Contactless payments will exceed $1 trillion for the first time in 2018, according to a report from Juniper Research. By 2020, in-store less payments are expected to reach $2 trillion, or 15% of all point-of-sale transactions. Of this $2 trillion, 15% ($3 billion) will be enabled by mobile device providers such as ApplePay, Samsung Pay and Google Pay according to the report, Contactless Payments: Payment Cards, OEM Pay & Mobile Wallets 2018–2023.
Combined, these mobile wallets users will reach 450 million by 2020, with Apple Pay leading this surge, accounting for 50% of original equipment manufacturer (OEM) wallet payments, as opposed to a third-party app.
“We believe that growth over the next five years will continue to be dominated by offerings from the major OEM players,” said the research’s author Nitin Bhas. “Additionally, we now have the likes of Huawei Pay and Fitbit Pay launching in several markets.”
Beginning of a Trend?
Over the last half dozen years, consumers have had a number of digital and mobile wallet options presented to them to change longstanding payment habits. These include mobile wallets from financial institutions, retailers such as Starbucks, and mobile manufacturers.
But expanded options haven’t automatically led to increases in mobile wallet use. In fact, while in-app and P2P payments have skyrocketed, most mobile wallets have not gained momentum … until recently.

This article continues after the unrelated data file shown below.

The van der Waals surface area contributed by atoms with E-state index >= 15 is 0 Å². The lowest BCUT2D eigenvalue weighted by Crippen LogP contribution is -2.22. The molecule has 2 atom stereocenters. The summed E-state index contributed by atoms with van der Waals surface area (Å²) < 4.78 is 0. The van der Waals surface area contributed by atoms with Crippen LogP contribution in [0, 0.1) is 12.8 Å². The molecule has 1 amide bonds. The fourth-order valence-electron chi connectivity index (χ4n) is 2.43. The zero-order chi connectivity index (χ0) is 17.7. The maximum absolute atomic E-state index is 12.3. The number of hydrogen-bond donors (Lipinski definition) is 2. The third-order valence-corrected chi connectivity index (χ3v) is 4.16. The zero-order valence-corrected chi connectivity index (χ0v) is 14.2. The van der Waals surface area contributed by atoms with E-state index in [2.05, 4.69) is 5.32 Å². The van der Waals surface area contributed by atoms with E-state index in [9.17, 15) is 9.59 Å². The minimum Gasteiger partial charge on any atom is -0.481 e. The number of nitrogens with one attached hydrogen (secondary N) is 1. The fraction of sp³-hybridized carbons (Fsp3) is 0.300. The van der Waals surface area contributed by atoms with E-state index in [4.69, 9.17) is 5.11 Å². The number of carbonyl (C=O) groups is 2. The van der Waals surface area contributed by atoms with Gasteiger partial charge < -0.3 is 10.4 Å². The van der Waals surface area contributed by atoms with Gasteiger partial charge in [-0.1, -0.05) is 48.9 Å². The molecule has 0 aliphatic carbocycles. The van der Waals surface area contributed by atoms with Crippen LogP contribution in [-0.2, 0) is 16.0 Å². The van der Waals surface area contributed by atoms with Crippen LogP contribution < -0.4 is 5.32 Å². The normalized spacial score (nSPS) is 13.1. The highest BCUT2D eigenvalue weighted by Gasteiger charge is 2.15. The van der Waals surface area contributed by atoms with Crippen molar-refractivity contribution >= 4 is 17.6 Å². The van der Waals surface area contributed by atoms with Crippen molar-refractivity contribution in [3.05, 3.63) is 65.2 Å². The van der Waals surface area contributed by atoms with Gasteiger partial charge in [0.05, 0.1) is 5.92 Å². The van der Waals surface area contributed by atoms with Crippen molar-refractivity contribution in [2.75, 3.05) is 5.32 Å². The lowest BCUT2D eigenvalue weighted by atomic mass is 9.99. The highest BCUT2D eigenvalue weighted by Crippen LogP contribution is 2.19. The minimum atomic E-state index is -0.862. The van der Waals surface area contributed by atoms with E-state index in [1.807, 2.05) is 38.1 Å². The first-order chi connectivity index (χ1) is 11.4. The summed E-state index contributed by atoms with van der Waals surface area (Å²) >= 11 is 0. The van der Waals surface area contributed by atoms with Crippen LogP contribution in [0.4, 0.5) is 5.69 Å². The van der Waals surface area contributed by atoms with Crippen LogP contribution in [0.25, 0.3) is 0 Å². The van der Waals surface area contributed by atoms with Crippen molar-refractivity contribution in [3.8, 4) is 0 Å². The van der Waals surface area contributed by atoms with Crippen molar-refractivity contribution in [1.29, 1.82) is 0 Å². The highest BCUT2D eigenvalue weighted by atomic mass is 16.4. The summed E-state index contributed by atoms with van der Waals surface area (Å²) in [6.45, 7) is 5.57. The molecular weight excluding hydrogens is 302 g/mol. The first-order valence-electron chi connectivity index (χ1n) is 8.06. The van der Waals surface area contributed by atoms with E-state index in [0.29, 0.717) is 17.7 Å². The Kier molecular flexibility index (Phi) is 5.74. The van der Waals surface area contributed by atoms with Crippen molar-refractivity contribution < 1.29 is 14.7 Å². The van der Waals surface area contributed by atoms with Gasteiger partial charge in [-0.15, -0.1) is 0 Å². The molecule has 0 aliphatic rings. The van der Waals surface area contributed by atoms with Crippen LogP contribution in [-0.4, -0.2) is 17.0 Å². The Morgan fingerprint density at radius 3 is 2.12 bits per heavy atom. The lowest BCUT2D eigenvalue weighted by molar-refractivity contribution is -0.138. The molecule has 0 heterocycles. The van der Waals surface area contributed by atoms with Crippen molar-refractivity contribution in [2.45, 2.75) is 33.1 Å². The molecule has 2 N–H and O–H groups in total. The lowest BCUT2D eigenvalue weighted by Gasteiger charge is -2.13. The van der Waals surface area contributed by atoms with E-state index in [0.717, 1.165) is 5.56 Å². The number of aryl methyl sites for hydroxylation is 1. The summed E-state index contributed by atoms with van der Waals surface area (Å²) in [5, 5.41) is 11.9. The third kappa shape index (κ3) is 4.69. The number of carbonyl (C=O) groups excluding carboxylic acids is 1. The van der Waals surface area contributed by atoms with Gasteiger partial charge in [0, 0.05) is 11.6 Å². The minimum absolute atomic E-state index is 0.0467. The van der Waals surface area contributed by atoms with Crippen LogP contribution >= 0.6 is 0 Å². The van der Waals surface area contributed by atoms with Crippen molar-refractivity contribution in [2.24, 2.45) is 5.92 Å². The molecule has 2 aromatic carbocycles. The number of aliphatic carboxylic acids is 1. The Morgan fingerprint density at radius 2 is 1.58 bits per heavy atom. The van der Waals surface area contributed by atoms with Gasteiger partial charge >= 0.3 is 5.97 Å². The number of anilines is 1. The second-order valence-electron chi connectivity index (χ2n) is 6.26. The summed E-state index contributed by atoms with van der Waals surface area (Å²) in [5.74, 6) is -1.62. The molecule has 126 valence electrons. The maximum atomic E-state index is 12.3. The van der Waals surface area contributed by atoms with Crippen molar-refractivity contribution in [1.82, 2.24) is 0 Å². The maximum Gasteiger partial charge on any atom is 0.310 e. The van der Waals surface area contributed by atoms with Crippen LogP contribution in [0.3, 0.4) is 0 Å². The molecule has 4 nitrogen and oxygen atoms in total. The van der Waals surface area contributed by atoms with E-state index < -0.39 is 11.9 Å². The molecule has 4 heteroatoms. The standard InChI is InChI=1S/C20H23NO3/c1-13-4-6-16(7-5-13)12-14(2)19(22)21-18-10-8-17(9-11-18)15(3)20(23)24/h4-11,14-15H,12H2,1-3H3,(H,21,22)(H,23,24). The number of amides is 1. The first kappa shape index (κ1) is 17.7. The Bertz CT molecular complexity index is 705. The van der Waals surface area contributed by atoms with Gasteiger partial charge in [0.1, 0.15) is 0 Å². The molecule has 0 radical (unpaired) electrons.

For example, in a TSYS study, 68% of respondents who have already loaded a payment card into a mobile wallet or are definitely or likely to do so, indicated that within two years they will make 50% or more of their in-store purchases using a digital wallet. “With this study, it’s really the first time we’ve seen meaningful numbers of consumers saying they plan to use digital wallets within the next year or two,” stated Gavin Rosenberg, Senior Director of Product Marketing at TSYS, in an interview with Mobile Payments Today.
While there is usually a variance between intent and actual use, the marketplace experience has definitely improved recently with more and more merchants accepting both less payments and mobile wallets. Not surprisingly, TSYS found that, in general, consumers between 25-34 are most likely to be interested in or already using P2P and mobile wallets.
In fact, the increased emphasis on promoting P2P payments (such as Zelle) within financial institutions is having a positive impact on all mobile payment options. One major change has been the increased emphasis on emerging technologies, such as biometric authentication, encryption and tokenization.
Increasing Adoption of Mobile Wallets
As the momentum begins to shift around use of less payments and mobile wallets, the challenge for most financial institutions is: How do I get consumers to place my card in the #1 position in both the physical and mobile wallet?
While financial marketers can’t do much to move the needle with regard to merchant acceptance of mobile wallets, people are beginning to demand this functionality. What banks and credit unions can do is change their communication of the benefits to pay with a mobile phone versus a credit or debit card. This communication cannot be left to a one-time communication — it must be reinforced over and over again in all channels.